And yet, what I am in my own first-person experience? What am I to myself? Here I find I am more fundamentally something else. I am capacity for my whole field of experience – which includes what thoughts can label the human self, others, the wider world, sights, sounds, sensations, thoughts, and so on. I am what all of it happens within and as.

Here, I have no inherent identity or label. I am inherently free of it all, and that allows all of it to come and go.

MY INNER AFRICAN

This dream also points to my inner African. Perhaps the dream is inviting me to be more in touch with these qualities and characteristics? Or that I am getting a bit more in touch with it?

What do I associate with being African? The ones I have met have been grounded, sane, enthusiastic, alive, and very much in touch with their body and movement. I also associate shamanic traditions, an emphasis on community life, dance, music, and so on. (I love many types of African music and have recently especially listened to the latest album from Sona Jobarteh.)

FIRST CONSCIOUSNESS, THEN HUMAN, THEN THE REST

Something else also came up for me related to this dream.

To myself, I find myself as capacity and what the (my) world happens within and as. And then there are layers of identities from the more universal to the more unique.

And that’s how I like to see others as well. I assume they are like me. To themselves, they are primarily consciousness. They are open to the world. They are space for the world. And then they are an expression of the universe and life, a part of this living planet, human, and finally and more peripherally a certain gender, ethnicity, and so on.

Note: In the world and in waking life, I am Northern European.

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Kurt Vonnegut: Everything is nothing with a twist

Everything is nothing with a twist

– Kurt Vonnegut 

This is a surprisingly accurate pointer, especially when it’s specified a bit. 

To me, everything is nothing with a twist.

In one sense, I am this human self in the world. It’s what my passport tells me and how others see me, and I need to be able to play that particular role in order to function in the world. 

And when I look in my first-person experience, I find I am more fundamentally something else. I am capacity for the world as it appears to me. I am what the world, to me, happens within and as. I am what any content of experience happens within and as. 

Said another way, I find myself as consciousness. I am the consciousness the world, to me, happens within and as. I am the consciousness this human self and anything else happens within and as.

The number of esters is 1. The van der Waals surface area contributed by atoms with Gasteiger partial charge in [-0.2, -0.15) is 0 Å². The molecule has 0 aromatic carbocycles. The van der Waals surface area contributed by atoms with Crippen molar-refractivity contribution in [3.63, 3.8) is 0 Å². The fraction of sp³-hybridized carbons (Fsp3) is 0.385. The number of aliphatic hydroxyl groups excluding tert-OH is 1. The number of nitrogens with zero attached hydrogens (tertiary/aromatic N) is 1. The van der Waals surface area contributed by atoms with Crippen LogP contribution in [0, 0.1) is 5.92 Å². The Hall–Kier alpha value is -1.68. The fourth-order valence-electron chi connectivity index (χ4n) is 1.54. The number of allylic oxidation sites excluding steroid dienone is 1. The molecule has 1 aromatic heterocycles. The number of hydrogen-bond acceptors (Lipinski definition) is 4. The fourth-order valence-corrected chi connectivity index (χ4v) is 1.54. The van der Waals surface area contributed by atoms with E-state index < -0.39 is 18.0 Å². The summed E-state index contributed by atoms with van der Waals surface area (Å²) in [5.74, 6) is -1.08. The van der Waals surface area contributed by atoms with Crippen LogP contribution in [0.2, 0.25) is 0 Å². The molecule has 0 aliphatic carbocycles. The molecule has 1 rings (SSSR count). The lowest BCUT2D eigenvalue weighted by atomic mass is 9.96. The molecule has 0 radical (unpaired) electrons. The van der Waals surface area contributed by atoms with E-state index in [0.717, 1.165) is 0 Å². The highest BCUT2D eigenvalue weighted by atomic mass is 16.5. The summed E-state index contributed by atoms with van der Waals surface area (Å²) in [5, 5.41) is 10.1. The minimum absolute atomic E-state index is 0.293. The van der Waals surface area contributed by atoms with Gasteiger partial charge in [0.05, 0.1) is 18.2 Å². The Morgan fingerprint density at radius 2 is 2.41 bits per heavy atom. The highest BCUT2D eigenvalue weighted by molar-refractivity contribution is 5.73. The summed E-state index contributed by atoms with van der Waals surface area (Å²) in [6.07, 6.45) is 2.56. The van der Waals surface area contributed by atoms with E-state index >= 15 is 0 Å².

All that is just to say that I am nothingness that takes the form of any and all experiences. 

To me, everything is nothing with a twist. 

It’s not a metaphor. It’s not poetry. It’s not even science. It’s direct noticing. 

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What you seek is seeking you

What you seek is seeking you

– attributed to Rumi

I imagine this has been expressed by many through time and across cultures and traditions. It’s an expression of perennial insight or wisdom.

WHAT DOES IT MEAN?

It’s often used to mean that if we seek something essential – love, or truth, or home, or the divine / God, or our nature – then that seeks us. Or even that it’s seeking us whether we are seeking it or not.

IS IT ACCURATE?

In a practical sense, it seems accurate.

When we seek love, truth, the divine, our nature, and so on, and do so with sincerity, receptivity, honesty, and diligence, and with some good guidance, then things often move and fall into place in ways we didn’t arrange or made happen on our own, or couldn’t have. We invite grace. It’s as if what we seek is seeking us.

In some cases, that grace happens without us consciously seeking it. Something happens that puts us on the path. We receive guidance and pointers without asking. Our nature reveals itself to itself without any conscious interest or intention on our part. Here, it definitely looks as if what we seek is seeking us.

NOT ALWAYS THE WAY WE WANT

When what we seek is seeking us, and when grace happens, it can happen in many different ways.

It can be in the form of a glimpse or shift, meeting someone that puts our life in a different direction, finding a book, finding a guide or community that’s a good match, and so on.

And it doesn’t always happen in a way that our personality likes. It’s not always pretty. What puts us on a different course can come in the form of an illness, accident, loss, conflict, and so on.

It can come in the form of gentle or fierce grace.

IT’S ALWAYS HAPPENING

We can also say that the quote is always accurate. Our seeking is always, in its essence, for the essential. And the essential is, in some ways, always seeking us.